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Object Caching - .NET 4

As a developer, we need to use all the tools at our disposal to develop faster and more robust applications. One of the ways we can achieve this is by using caching. Caching is the process of storing frequently used data on the server to fulfil subsequent requests. Now there are a few different types of caching available to the .NET developer, but in this article I am going to discuss data caching using the object cache. The cache object enables you to store everything from simple name / value pairs to more complex objects such as datasets and entire pages.

Previously, the cache object used to fall under the System.Web.Caching.Cache namespace. Due to it's power and awesomeness, many developers would copy this namespace into their projects and use it in other applications such as Windows Forms and WPF apps. With the release of .NET 4, the namespace has been refactored and totally rebuilt into the new namespace of System.Runtime.Caching. The old namespace is still available, but any new enhancements will be added to the System.Runtime.Caching namespace.

In this example, I am going to take a look at Object Caching. For more types of caching available to you in the .net framework - check out this link. Now, let's look at a code example and run through how easy it is to add some caching to your application. I'm going to use an example of some of the caching I use when building on this site.

To start, you add a reference to the System.Runtime.Caching object in your project.

Add Reference

If you wanted to add an item to the cache, you would need to do the following:

Add to Cache

In this line, we are obtaining a reference to the default MemoryCache instance. Using the new .NET Caching runtime, you can have multiple MemoryCaches inside a single application.

ObjectCache Cache = MemoryCache.Default;

Then we add the object to the cache along with a key. The key allows us to retrieve this at a later point.

Sometimes you might come across a scenario where a similar object will have similar name, in this case you might want to build a dynamic key string to identify your objects.

Cache.Add("Key", objectToCache, DateTime.Now.AddDays(30));

Retrieving our object is just as simple, but this time let's make a re-usable method that is a lot sexier.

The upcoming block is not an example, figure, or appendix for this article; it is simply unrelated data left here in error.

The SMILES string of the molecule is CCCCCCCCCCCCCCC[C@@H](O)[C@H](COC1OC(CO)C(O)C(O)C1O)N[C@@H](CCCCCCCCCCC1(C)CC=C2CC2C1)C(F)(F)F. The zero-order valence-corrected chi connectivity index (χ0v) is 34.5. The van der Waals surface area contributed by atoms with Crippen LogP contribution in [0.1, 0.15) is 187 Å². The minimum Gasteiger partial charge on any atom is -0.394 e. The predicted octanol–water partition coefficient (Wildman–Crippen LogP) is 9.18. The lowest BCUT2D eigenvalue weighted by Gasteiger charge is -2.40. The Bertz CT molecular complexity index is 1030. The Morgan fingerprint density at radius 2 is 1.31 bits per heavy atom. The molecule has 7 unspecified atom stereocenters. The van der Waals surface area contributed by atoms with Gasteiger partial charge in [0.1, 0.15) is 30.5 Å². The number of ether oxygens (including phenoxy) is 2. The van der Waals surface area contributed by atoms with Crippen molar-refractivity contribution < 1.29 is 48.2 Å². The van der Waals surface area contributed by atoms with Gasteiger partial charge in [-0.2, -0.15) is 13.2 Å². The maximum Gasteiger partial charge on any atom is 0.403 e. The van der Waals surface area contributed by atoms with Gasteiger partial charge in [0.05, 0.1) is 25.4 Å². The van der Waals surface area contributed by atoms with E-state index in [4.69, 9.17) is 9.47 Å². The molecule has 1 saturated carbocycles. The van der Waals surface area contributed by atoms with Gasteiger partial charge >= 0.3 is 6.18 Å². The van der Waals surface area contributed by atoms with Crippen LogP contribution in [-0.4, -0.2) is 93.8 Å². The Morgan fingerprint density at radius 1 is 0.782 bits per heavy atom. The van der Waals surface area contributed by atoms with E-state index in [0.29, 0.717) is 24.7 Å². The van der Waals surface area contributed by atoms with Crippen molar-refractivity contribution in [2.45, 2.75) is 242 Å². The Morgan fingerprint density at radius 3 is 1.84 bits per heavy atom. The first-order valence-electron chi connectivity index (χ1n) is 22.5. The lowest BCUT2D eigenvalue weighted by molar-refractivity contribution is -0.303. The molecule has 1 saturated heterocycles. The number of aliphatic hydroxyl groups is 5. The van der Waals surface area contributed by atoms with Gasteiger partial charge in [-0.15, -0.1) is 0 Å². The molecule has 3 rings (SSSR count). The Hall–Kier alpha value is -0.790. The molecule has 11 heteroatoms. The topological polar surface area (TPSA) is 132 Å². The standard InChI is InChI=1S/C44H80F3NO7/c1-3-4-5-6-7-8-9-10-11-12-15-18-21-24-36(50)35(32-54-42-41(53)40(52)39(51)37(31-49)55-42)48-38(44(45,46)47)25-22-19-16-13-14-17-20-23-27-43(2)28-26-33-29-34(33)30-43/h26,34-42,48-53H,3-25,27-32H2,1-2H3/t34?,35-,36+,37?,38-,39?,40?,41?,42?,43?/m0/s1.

For this example I have added the above method to a class called CacheLayer, and if we wanted to call the method that has just been created:

Cache Get

Let's put the whole thing together in a real world example and show the power of caching.

Cache Example

In the above example, we check if the cache contains the data that we are looking for based on the key. If it doesn't contain the data, we retrieve it from the Database and then add it to the cache. Then the next time that the method is called it won't have to hit the Database, but simply get the data from memory. This saves a lot of time and overhead!

NOTE: If you make changes on your application, you might not see them immediately because they might be in cache. You might need to remove the object in order to see your changes - you can always add them back in!

In order to wrap all this up, I have created a little class that you can easily call and use for your caching needs. If you would like to download just the class file - click here

Else if you prefer to download the full class library project with working unit tests

Download








Comments

Tavis Basing - 10/7/2010
Well explained Dean, will definitely use this example in future projects. Cheers

kourosh - 10/11/2010
Hi, What about if you have two or more web servers? thanks

Stephen - 10/11/2010
kourosh - The only thing we found that does distributed caching was NCache - you can google it. It has worked quite well for us. I think the Microsoft product is App Fabric, which I haven't looked into yet...

Kris - 10/21/2010
Very good and useful article. I just have one question. How do I find out when an object placed in the cache (with a specific key) expire... or how much time is left to expire? Is it possible ?

sri - 3/29/2011
Good article.

Jeff M - 11/22/2011
Nice code, one comment...do not use the exists method, it could cause misleading results. when you call the method, it may exist, but a split second later it may not. You should instead just call the get, and if it returns null you know it does not exist.

Dave - 1/16/2012
You shouldn't use the try catch construct for flow control. Bad code smell.

Andreas - 2/21/2012
Please mention something about setting the expiration.

Brian - 3/19/2012
Per Dave's comment, I would update the Get logic to use Cache.Contains(key) instead of the try/catch block. Andreas, you could also add additional overloaded Add() methods to include a DateTime expiration to override the hard coded 30 day expiration.

Nelson Reis - 4/10/2012
This is a great article. Thanks for that. However, I'm having a problem. After 2 minutes, all items in the Cache are cleared and from that point on even if I add a new item to the cache, I won't be able to retrieve it, because the cache says it's always empty. What am I doing wrong?

sanjiv - 7/24/2012
Hi Nelson Reis, I am facing the same issue. the data in Cache is autometically cleaned up after 2 mints. Have you got the solution of this problem. Regards, Sanjiv K singh

Kelly - 11/30/2012
Thanks for this! Somehow I completely didn't notice this feature when .NET 4 was released.

Iain - 3/26/2013
Really useful - thanks for the post.

Juan - 7/19/2013
Thanks for this code... simple enough and a great jump start

kuhajeyan - 9/26/2013
Excellent post thank you.


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